". Señor Presidente, en las últimas semanas y meses nos hemos acostumbrado a la frecuente aparición de artículos de prensa sobre nuevos brotes de gripe aviar. El último brote se ha confirmado hoy en una granja de pavos de Sajonia. Hemos podido seguir el desarrollo de la enfermedad en el mapa, tal y como la hemos visto extenderse de un país a otro. A todos nos afecta directa o indirectamente. Nosotros –y especialmente el sector avícola– nos enfrentamos a una verdadera situación de crisis que requiere una respuesta rápida. Por ese motivo nos encontramos aquí esta noche. Así que en primer lugar quisiera agradecer al Parlamento Europeo que haya aceptado la petición de la Comisión de un procedimiento urgente. Estoy especialmente agradecida al Presidente de la Comisión de Agricultura y Desarrollo Rural, el señor Daul, y al resto de la comisión por su rápida aportación y su dictamen sobre la propuesta de la Comisión. Eso es un claro ejemplo de que cuando tenemos que actuar rápido podemos hacerlo. Los numerosos casos de gripe aviar en la Unión Europea no nos han dejado indiferentes. Aunque las víctimas de la gripe aviar han sido principalmente aves salvajes, ya ha tenido un fuerte impacto negativo sobre el consumo europeo de carne de ave en muchos Estados miembros. El impacto sobre los precios ha variado de un país a otro, pero en general los precios han estado presionados a la baja y en algunos casos han descendido de manera significativa. Debido a ello, el mercado de la carne de ave se enfrenta a una situación excepcionalmente grave y muchas personas del sector aviar se encuentran en grave dificultad. Ya hemos actuado. Desde el principio de la crisis el pasado otoño, la Comisión ha hecho uso de las restituciones a la exportación con el fin de apoyar al mercado. Pero los efectos de dichas medidas han sido limitados, sobre todo porque nos hemos enfrentado a restricciones de la importación de nuestras exportaciones en muchos países terceros. Es evidente que no podemos gestionar de manera efectiva una crisis de la carne de ave basándonos únicamente en las restituciones a las exportaciones. Los Estados miembros también han anunciado o han tomado iniciativas respecto a la posibilidad de utilizar ayudas estatales. Hay un amplio abanico de posibilidades de apoyo mediante la ayuda estatal, como el rescate y la ayuda a la reestructuración para agricultores que tienen dificultades. Esas normas están concebidas para proporcionar un apoyo rápido y eficaz a aquellas personas del sector que realmente lo necesitan. A la luz de la crisis, examinaremos cualquier propuesta lo antes posible, teniendo en cuenta tanto la necesidad de ayuda rápida y la necesidad de evitar una distorsión de la competencia. Sin embargo, también tenemos que examinar medidas alternativas en el ámbito de la UE. Y por ello nos hemos topado con obstáculos debidos a la legislación vigente. Nuestra OCM prevé medidas que permitirían un apoyo especial al mercado en casos en los que se han impuesto restricciones veterinarias. No obstante, el alcance actual de nuestra OCM no permite a la Comisión actuar en respuesta a una crisis desatada por una falta de confianza del consumidor. Y esa es precisamente la situación en la que nos encontramos hoy. Por lo tanto, es preciso modificar el marco jurídico vigente para crear el fundamento jurídico de nuevas medidas de apoyo al mercado para el sector. Por lo tanto, proponemos ampliar el actual apoyo excepcional al mercado, tal y como se estipula en el artículo 14 de la OCM, de modo que incluya las medidas de apoyo en los casos en los que la reacción de los consumidores ante riesgos para la salud pública o la salud animal ocasione graves trastornos del mercado. Nuestra propuesta también implica compartir la carga financiera entre los Estados miembros y el presupuesto comunitario y solo se introduciría a petición de los Estados miembros. Ahora damos un primer paso. Vamos a llenar el vacío legal. Una vez que nuestra propuesta se adopte finalmente, los Estados miembros tendrán que presentar sus propuestas de pasos prácticos que encajen en su situación específica. Creemos que eso permitirá la mayor flexibilidad posible y por tanto la respuesta más eficaz a la actual crisis y a situaciones similares futuras, si surgieran. No hay tiempo que perder. Gracias a la constructiva postura del Parlamento Europeo y al rápido procedimiento que ha escogido para considerar esta propuesta, ahora deberíamos ser capaces de garantizar una adopción final en el Consejo en las próximas semanas. Este será un importante paso adelante en la adopción de las medidas que nuestro sector avícola solicita tan desesperadamente."@es20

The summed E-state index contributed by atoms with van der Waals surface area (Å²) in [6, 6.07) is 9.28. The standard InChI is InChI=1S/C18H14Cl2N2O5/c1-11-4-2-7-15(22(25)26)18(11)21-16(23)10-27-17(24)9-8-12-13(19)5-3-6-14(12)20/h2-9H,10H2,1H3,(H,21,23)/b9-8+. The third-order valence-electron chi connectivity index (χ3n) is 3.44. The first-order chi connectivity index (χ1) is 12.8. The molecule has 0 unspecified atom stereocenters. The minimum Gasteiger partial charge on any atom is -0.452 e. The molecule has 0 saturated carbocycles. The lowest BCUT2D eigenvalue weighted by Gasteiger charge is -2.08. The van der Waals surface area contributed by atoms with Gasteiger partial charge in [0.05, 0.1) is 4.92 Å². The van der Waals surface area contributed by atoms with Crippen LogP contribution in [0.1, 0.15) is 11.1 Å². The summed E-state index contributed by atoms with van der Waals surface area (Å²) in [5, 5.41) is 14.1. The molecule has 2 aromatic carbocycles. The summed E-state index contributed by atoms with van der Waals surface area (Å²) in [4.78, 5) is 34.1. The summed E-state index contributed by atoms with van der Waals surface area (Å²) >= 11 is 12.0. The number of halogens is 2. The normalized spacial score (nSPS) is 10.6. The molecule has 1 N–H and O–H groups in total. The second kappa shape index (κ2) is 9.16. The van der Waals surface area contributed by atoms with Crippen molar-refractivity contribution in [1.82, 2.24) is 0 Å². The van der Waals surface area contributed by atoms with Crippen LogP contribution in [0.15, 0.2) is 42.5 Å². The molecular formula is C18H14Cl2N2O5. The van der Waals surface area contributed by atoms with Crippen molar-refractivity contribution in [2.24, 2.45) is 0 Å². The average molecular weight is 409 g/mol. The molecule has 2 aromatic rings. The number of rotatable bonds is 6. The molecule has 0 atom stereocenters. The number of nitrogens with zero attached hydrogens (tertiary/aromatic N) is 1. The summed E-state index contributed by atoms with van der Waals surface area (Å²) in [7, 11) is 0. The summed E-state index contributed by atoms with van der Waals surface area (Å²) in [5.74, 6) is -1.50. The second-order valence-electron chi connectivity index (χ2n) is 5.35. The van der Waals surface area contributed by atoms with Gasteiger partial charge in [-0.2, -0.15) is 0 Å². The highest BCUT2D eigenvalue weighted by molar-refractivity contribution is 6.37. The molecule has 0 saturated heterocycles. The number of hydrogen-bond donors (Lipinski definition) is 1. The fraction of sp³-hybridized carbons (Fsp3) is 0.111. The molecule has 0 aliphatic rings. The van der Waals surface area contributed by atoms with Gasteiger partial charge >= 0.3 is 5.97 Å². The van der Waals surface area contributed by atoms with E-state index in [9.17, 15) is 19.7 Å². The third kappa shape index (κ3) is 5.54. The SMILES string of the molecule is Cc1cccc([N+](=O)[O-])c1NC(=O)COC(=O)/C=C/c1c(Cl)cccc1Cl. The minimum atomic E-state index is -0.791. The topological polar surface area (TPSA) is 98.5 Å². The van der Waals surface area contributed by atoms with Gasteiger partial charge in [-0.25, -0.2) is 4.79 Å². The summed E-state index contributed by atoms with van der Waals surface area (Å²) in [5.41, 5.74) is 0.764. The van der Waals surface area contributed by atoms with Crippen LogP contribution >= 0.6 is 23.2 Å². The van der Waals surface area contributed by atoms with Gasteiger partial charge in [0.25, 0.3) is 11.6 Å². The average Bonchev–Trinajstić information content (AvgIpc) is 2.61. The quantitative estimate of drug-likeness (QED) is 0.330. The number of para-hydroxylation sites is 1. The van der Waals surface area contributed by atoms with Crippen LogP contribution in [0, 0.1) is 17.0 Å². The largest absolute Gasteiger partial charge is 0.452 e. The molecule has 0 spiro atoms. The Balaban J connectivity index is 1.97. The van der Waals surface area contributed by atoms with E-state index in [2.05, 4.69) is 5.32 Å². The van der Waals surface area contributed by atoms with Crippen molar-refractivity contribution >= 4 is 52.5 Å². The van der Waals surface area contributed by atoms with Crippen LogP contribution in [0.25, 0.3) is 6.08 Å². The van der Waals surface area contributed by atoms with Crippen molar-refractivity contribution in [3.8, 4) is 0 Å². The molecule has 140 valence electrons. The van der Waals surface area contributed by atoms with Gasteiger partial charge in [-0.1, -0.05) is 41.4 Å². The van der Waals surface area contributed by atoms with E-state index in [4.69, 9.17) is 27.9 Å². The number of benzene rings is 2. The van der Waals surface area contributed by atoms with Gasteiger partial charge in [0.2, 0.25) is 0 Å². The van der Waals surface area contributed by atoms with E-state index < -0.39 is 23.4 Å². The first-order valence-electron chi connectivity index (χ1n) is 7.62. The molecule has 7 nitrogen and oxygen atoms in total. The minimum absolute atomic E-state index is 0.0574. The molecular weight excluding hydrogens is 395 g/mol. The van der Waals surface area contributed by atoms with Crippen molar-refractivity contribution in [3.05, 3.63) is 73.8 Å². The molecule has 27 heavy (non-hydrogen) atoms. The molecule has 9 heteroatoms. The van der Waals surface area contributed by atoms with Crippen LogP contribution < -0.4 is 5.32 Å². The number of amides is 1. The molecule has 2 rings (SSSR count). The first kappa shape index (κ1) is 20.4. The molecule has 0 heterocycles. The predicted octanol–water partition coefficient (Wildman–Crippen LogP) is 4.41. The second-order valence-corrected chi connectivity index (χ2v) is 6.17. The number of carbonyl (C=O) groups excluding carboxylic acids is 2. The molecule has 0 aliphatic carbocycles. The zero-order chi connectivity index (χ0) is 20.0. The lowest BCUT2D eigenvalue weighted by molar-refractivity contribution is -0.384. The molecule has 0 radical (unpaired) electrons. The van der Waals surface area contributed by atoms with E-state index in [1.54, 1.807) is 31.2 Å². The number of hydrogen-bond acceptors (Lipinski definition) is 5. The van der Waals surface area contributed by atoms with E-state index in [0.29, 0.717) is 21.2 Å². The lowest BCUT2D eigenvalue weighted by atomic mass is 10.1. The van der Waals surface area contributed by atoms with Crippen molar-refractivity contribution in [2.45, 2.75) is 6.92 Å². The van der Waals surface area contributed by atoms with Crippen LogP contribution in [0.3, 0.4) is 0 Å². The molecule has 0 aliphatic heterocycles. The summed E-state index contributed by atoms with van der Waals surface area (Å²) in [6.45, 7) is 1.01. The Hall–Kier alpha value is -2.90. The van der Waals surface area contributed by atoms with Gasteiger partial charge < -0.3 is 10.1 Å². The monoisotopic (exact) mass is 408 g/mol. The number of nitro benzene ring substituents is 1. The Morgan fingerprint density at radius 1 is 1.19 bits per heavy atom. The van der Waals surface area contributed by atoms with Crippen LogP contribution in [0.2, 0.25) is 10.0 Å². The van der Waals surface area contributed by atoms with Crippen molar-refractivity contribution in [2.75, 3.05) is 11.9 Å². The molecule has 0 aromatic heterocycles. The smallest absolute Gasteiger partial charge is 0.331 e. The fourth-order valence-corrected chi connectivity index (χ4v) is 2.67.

"Mr President, in recent weeks and months we have been accustomed to frequent press coverage of new outbreaks of avian influenza. The latest outbreak was confirmed today in a turkey farm in Saxony. We have been able to follow the disease’s development on maps as we have seen it spreading from one country to another. We are all affected either directly or indirectly. We – and in particular the poultry sector – are faced with a real crisis situation, which requires a swift response. That is why we are here tonight. I would therefore, first of all, like to thank the European Parliament for having accepted the Commission’s request for urgent procedure. I am especially grateful to the Chairman of the Committee on Agriculture and Rural Development, Joseph Daul, as well as to the rest of the committee for their rapid contribution and opinion on the Commission proposal. That is a clear testimony that when there is a need for us to act fast, we can do so. The many cases of avian influenza in the European Union have not left us unaffected. Even though mainly wild birds have been the victims of avian flu, it has already had a strong negative impact on European consumption of poultry in many Member States. The impact on prices has varied from country to country, but in general prices have been under pressure and have in some cases fallen significantly. As a result, the poultry meat market faces an exceptionally serious situation and many in the poultry sector are in severe difficulties. We have already acted. Since the beginning of the crisis last autumn, the Commission has made use of export refunds in order to support the market. But the effects of those measures have been limited, not least as we have been faced with import restrictions on our exports into many third countries. It is clear that we cannot handle the poultry meat crisis effectively on the basis of export refunds alone. Member States have also announced or taken initiatives with regard to the possibility of using state aid. There is a broad range of support possibilities via state aid, such as rescue and restructuring aid for farmers running into difficulties. Those rules are designed to give quick, effective support to those in the sector who are really in need. We will, in the light of the crisis, examine any proposal as quickly as possible, taking into account both the need for rapid help and the need to avoid distortion of competition. However, we also need to consider alternative measures at EU level. And therefore we have found ourselves hampered by the existing legislation. Our current CMO provides for measures that would allow special market support in cases where veterinary restrictions have been imposed. The current scope of our CMO, however, does not allow the Commission to act in response to a crisis that is sparked by a lack of consumer confidence. And that is exactly the situation we are in today. Therefore the existing legal framework has to be changed in order to provide the legal basis for new market support measures for the sector. We are therefore proposing to extend the existing exceptional market support as laid down in Article 14 of the CMO in order to include support measures in cases where serious market disturbances are caused by consumer reaction to public health or animal health risks. Our proposal also entails a sharing of the financial burden between Member States and the Community budget and would only be introduced upon a request from the Member States. We are now taking a first step. We are filling the legal gap. Once our proposal is finally adopted, Member States will have to submit their proposals for practical steps that will fit their specific situation. We believe that will allow the best possible flexibility, and therefore the most efficient response to the current crisis and to future similar situations, if they were to arise. There is no time to waste. Thanks to the European Parliament’s constructive stance and the rapid procedure it has chosen via which to consider this proposal, we should now be able to ensure a final adoption in the Council in the coming weeks. This will be an important step towards delivering those measures that our poultry sector is so desperately asking for."@et5